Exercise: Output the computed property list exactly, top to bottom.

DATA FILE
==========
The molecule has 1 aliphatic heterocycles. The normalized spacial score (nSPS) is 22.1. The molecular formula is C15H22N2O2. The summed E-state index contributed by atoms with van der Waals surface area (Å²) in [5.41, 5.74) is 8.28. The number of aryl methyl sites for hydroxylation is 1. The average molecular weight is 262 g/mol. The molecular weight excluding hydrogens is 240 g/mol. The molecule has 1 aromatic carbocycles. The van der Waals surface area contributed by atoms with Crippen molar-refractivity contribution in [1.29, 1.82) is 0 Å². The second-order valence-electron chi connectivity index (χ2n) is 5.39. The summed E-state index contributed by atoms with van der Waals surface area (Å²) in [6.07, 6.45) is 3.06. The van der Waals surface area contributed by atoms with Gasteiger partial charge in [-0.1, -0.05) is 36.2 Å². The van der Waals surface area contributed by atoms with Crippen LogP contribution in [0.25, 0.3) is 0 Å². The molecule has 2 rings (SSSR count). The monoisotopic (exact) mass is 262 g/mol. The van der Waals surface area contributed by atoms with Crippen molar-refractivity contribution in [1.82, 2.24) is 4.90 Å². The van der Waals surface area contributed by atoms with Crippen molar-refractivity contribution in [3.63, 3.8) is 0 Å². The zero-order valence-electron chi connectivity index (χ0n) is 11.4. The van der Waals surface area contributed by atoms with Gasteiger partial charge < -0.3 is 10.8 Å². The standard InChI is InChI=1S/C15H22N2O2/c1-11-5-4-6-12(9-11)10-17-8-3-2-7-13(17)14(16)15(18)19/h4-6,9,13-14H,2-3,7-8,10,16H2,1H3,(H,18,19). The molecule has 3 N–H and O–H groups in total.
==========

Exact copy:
The molecule has 1 aliphatic heterocycles. The normalized spacial score (nSPS) is 22.1. The molecular formula is C15H22N2O2. The summed E-state index contributed by atoms with van der Waals surface area (Å²) in [5.41, 5.74) is 8.28. The number of aryl methyl sites for hydroxylation is 1. The average molecular weight is 262 g/mol. The molecular weight excluding hydrogens is 240 g/mol. The molecule has 1 aromatic carbocycles. The van der Waals surface area contributed by atoms with Crippen molar-refractivity contribution in [1.29, 1.82) is 0 Å². The second-order valence-electron chi connectivity index (χ2n) is 5.39. The summed E-state index contributed by atoms with van der Waals surface area (Å²) in [6.07, 6.45) is 3.06. The van der Waals surface area contributed by atoms with Gasteiger partial charge in [-0.1, -0.05) is 36.2 Å². The van der Waals surface area contributed by atoms with Crippen LogP contribution in [0.25, 0.3) is 0 Å². The molecule has 2 rings (SSSR count). The monoisotopic (exact) mass is 262 g/mol. The van der Waals surface area contributed by atoms with Crippen molar-refractivity contribution in [1.82, 2.24) is 4.90 Å². The van der Waals surface area contributed by atoms with Crippen molar-refractivity contribution in [3.63, 3.8) is 0 Å². The zero-order valence-electron chi connectivity index (χ0n) is 11.4. The van der Waals surface area contributed by atoms with Gasteiger partial charge < -0.3 is 10.8 Å². The standard InChI is InChI=1S/C15H22N2O2/c1-11-5-4-6-12(9-11)10-17-8-3-2-7-13(17)14(16)15(18)19/h4-6,9,13-14H,2-3,7-8,10,16H2,1H3,(H,18,19). The molecule has 3 N–H and O–H groups in total.